Foti High Five: Nurse's secret inspiring patients, touching lives

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Mark Barr overcame the odds after a traumatic diagnosis in his teen years (KTRK)

A Houston nurse has turned a traumatic moment into triumph and is now using it to help his patients and inspire others around Houston.

"I was diagnosed with bone cancer osteosarcoma at the age of 14," said Mark Barr.

Doctors told Barr his cancer was in his knee and spreading. After months in the hospital and undergoing chemotherapy, doctors decided they had to amputate his knee to cut out the cancer.

"My only concern was, was I going to be able to do sports," said Barr. "When I had my leg amputated, when I woke up in the recovery room my nurse was actually an amputee herself."

It was that nurse, in that moment that gave Barr something that he would keep forever, hope.

See also: Quadruple amputee gets chance to walk the runway with help of fashion designer

"I explain her as being like an angel. Cause what are the chances of that person being there when I needed her the most," said Barr.

Barr eventually beat his battle with cancer, and eventually became a nurse. This past January, a moment presented itself to pay it forward.

"I got T-boned by a truck, and I was driving my motorcycle," said Andrew Medrano. "The pain was terrible."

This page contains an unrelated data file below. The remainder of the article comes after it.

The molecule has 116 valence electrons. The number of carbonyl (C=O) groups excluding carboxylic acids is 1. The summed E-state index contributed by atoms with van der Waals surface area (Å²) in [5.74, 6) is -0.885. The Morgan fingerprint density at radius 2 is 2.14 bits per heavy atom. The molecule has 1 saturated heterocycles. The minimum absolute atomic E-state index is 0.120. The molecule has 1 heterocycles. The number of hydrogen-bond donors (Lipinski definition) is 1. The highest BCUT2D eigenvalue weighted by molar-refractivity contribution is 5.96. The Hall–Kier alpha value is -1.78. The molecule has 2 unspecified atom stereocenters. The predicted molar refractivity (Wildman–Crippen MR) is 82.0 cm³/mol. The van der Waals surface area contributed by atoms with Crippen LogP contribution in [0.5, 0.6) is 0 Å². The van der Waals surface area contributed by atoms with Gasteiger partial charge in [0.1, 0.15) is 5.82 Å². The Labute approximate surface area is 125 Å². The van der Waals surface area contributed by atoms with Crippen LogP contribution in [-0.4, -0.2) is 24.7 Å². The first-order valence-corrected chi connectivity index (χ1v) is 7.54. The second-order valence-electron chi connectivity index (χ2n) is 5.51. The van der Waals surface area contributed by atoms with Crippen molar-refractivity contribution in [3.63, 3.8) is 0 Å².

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The worst of Medrano's injuries were to his leg. It was mangled and crushed in the accident.

"It was damaged to the point where an amputation was necessary, medically," said Barr.

"It feels like there's no point in living anymore," said Medrano.

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It was then, Barr intervened, lifting his pant leg to reveal his secret, the same way that nurse years earlier did for him.

"It was a shocker. I had no idea. I would've never guessed it," said Medrano.

And Medrano would have never guessed Barr's other big secret, and neither would you. Barr is a four-time para-athlete national champion and a two time US Paralympian, headed to Rio this Summer.

See also: Amputee able to move prosthetic arms simply by thinking

Les Baugh, a bilateral shoulder-level amputee, was able to control prosthetic arms simply by thinking.

"Seeing him pushing it to the limits like that, it really made me think that everything can be just normal again," said Medrano.

Last week, Medrano took a step to getting back to normal. Barr was right there by Medrano's side as he got fitted for his prosthetic leg and took his first steps.

"It's really rewarding for me to be able to have that experience with them," said Barr.

Barr showing all of us, it's not what happens to us, it's what you do with it that makes all the difference. Barr is also the vice president of a non-profit group called Catapult. The group helps disabled individuals over adversity and into the world of endurance sports and athletics.
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